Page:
How to ensure Africa has the financial resources to address COVID-19


As countries around the world fall into a recession due to the coronavirus, what effects will this economic downturn have on Africa? Brahima S. Coulibaly joins David Dollar to explain the economic strain from falling commodity prices, remittances, and tourism, and also the consequences of a recent G-20 decision to temporarily suspend debt service payments for Africa’s poorest countries. Coulibaly emphasizes that the G-20’s actions were an important first step, but more must be done to guarantee countries have the financial resources they need to fight the pandemic.

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This transcript has been lightly edited for clarity.

DOLLAR: Hi, I’m David Dollar, host of the Brookings trade podcast, Dollar & Sense. Today our topic is the effect of the Cold War 19 pandemic on African countries. My guest is Brahima Coulibaly, director of the African Growth Initiative at Brookings. He’s about to take over as Vice President of Global Development at Brookings. So congratulations, Coul, and welcome to the show.

COULIBALY: Thank you, David, for having me. I look forward to discussing this pandemic and its effect on Africa.

DOLLAR: So if I look at the map of coronavirus cases around the world, Africa looks okay. As I count, there are only four countries that have 1,000 or more infections: Algeria, Egypt, Ghana and South Africa. So Africa seems to be doing okay. Is that correct? And what are the public health measures that Africa needs to take to protect itself?

COULIBALY: Yeah, I think that’s right. As you noted, indeed, the number of cases for Africa look relatively low. And to the extent that this reflects the reality on the ground – I certainly hope it does – then it is really very good news. But the low numbers could also reflect two important factors.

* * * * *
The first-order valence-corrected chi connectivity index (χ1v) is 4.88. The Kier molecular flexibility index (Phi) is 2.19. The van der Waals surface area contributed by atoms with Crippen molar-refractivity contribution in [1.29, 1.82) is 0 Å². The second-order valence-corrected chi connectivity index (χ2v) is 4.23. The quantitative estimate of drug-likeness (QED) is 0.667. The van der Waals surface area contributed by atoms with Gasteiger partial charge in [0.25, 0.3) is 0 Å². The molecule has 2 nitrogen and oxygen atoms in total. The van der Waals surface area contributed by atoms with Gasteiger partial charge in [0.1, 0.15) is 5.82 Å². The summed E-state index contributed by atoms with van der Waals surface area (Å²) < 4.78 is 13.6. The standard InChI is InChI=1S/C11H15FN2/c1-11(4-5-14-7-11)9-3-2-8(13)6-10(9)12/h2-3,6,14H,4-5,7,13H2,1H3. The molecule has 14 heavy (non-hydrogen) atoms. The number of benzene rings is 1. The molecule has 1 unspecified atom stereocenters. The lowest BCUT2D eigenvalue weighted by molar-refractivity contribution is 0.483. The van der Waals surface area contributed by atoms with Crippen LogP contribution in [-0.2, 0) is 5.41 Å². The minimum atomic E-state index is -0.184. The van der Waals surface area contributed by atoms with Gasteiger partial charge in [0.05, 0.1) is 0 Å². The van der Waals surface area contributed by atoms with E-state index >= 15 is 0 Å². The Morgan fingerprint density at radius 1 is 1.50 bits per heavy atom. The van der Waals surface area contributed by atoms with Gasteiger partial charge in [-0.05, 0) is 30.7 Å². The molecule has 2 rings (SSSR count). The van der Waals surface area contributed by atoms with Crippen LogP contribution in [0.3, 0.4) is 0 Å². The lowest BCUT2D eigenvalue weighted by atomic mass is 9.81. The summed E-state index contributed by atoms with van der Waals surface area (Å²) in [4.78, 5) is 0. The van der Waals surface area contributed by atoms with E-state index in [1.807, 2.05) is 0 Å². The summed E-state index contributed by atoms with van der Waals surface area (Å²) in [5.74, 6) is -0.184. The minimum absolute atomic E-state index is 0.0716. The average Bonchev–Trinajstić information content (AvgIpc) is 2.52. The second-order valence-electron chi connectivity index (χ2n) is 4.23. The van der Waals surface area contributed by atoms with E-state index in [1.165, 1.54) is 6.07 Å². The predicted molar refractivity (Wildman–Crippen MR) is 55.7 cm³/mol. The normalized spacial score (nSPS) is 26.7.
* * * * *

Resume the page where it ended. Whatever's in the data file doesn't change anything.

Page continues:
The first is that Africa was the last region to really register its first cases of COVID. So the infection curve are still on the upward trajectory, and if we look at the past days and weeks, we’ve seen a significant increase in the number of cases. They only had three as of early March, but as of yesterday there were over 35,000 cases, 1,500 deaths and 52 countries. And it’s actually increasing rapidly and we’re not seeing signs yet of flattening of the curve. So that’s the first observation.

The second is the testing capacity remains very low, and unless you’ve really tested widely, you cannot be certain how widespread the virus is. So it is important to also boost detection capacities and encourage the population to actually go to hospital clinics when they begin to feel the symptoms. But as you know, the healthcare capacities and health infrastructure is very limited; one hospital per hundred thousand people, and it’s inaccessible even to 60 percent of the population that is in need in a rural area. So an approach would really be to step up testing units throughout the countries and even create some mobile testing units that can go to the population that does not have access to the health infrastructures. Now we’re seeing some positive signs that the countries are moving in that direction and innovating to provide widespread testing.